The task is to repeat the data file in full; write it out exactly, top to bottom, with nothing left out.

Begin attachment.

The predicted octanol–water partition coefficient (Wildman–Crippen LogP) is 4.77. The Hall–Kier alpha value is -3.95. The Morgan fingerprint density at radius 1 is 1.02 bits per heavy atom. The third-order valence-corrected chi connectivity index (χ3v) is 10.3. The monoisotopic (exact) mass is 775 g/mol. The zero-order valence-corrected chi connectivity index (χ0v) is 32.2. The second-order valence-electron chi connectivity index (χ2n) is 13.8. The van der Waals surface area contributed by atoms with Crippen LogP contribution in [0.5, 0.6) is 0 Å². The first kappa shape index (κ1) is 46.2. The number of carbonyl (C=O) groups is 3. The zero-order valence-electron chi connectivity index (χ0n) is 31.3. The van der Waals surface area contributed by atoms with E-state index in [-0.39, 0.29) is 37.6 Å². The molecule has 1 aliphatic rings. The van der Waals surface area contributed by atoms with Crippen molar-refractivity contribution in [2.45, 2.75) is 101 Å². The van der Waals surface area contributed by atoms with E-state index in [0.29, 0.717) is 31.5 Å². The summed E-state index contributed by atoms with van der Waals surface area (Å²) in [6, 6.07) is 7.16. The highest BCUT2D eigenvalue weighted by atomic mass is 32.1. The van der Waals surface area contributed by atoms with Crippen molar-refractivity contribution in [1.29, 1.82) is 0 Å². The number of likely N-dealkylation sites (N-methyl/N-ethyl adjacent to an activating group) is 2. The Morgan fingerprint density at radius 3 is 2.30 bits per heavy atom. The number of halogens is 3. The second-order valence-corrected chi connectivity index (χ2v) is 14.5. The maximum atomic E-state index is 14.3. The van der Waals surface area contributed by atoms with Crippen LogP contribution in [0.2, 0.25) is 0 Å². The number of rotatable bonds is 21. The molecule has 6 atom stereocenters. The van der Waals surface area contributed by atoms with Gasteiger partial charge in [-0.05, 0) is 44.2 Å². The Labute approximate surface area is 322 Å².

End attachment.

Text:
The predicted octanol–water partition coefficient (Wildman–Crippen LogP) is 4.77. The Hall–Kier alpha value is -3.95. The Morgan fingerprint density at radius 1 is 1.02 bits per heavy atom. The third-order valence-corrected chi connectivity index (χ3v) is 10.3. The monoisotopic (exact) mass is 775 g/mol. The zero-order valence-corrected chi connectivity index (χ0v) is 32.2. The second-order valence-electron chi connectivity index (χ2n) is 13.8. The van der Waals surface area contributed by atoms with Crippen LogP contribution in [0.5, 0.6) is 0 Å². The first kappa shape index (κ1) is 46.2. The number of carbonyl (C=O) groups is 3. The zero-order valence-electron chi connectivity index (χ0n) is 31.3. The van der Waals surface area contributed by atoms with E-state index in [-0.39, 0.29) is 37.6 Å². The molecule has 1 aliphatic rings. The van der Waals surface area contributed by atoms with Crippen molar-refractivity contribution in [2.45, 2.75) is 101 Å². The van der Waals surface area contributed by atoms with E-state index in [0.29, 0.717) is 31.5 Å². The summed E-state index contributed by atoms with van der Waals surface area (Å²) in [6, 6.07) is 7.16. The highest BCUT2D eigenvalue weighted by atomic mass is 32.1. The van der Waals surface area contributed by atoms with Crippen molar-refractivity contribution in [1.29, 1.82) is 0 Å². The number of likely N-dealkylation sites (N-methyl/N-ethyl adjacent to an activating group) is 2. The Morgan fingerprint density at radius 3 is 2.30 bits per heavy atom. The number of halogens is 3. The second-order valence-corrected chi connectivity index (χ2v) is 14.5. The maximum atomic E-state index is 14.3. The van der Waals surface area contributed by atoms with Crippen LogP contribution in [0.2, 0.25) is 0 Å². The number of rotatable bonds is 21. The molecule has 6 atom stereocenters. The van der Waals surface area contributed by atoms with Gasteiger partial charge in [-0.05, 0) is 44.2 Å². The Labute approximate surface area is 322 Å².